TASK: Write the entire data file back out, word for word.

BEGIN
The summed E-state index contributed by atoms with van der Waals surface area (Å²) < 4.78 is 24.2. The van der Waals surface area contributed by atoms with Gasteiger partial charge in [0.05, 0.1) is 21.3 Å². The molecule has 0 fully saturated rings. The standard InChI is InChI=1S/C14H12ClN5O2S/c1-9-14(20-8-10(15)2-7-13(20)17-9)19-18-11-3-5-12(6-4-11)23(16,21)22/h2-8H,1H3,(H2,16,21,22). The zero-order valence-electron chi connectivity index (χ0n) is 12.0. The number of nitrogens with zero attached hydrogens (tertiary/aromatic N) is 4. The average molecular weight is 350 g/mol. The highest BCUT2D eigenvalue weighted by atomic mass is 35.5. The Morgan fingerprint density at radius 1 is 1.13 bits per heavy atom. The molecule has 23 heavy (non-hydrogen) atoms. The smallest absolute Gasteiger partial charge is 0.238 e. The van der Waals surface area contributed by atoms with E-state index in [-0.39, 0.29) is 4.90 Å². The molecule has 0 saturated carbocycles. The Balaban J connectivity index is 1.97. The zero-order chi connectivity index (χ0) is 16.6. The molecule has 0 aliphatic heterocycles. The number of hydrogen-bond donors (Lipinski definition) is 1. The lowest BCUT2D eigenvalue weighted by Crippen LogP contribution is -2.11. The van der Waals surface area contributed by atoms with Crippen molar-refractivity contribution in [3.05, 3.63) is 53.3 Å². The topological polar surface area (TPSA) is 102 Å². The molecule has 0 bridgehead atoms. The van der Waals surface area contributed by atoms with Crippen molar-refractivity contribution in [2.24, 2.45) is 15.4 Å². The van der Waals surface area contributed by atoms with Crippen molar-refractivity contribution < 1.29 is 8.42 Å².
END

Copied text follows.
The summed E-state index contributed by atoms with van der Waals surface area (Å²) < 4.78 is 24.2. The van der Waals surface area contributed by atoms with Gasteiger partial charge in [0.05, 0.1) is 21.3 Å². The molecule has 0 fully saturated rings. The standard InChI is InChI=1S/C14H12ClN5O2S/c1-9-14(20-8-10(15)2-7-13(20)17-9)19-18-11-3-5-12(6-4-11)23(16,21)22/h2-8H,1H3,(H2,16,21,22). The zero-order valence-electron chi connectivity index (χ0n) is 12.0. The number of nitrogens with zero attached hydrogens (tertiary/aromatic N) is 4. The average molecular weight is 350 g/mol. The highest BCUT2D eigenvalue weighted by atomic mass is 35.5. The Morgan fingerprint density at radius 1 is 1.13 bits per heavy atom. The molecule has 23 heavy (non-hydrogen) atoms. The smallest absolute Gasteiger partial charge is 0.238 e. The van der Waals surface area contributed by atoms with E-state index in [-0.39, 0.29) is 4.90 Å². The molecule has 0 saturated carbocycles. The Balaban J connectivity index is 1.97. The zero-order chi connectivity index (χ0) is 16.6. The molecule has 0 aliphatic heterocycles. The number of hydrogen-bond donors (Lipinski definition) is 1. The lowest BCUT2D eigenvalue weighted by Crippen LogP contribution is -2.11. The van der Waals surface area contributed by atoms with Crippen molar-refractivity contribution in [3.05, 3.63) is 53.3 Å². The topological polar surface area (TPSA) is 102 Å². The molecule has 0 bridgehead atoms. The van der Waals surface area contributed by atoms with Crippen molar-refractivity contribution in [2.24, 2.45) is 15.4 Å². The van der Waals surface area contributed by atoms with Crippen molar-refractivity contribution < 1.29 is 8.42 Å².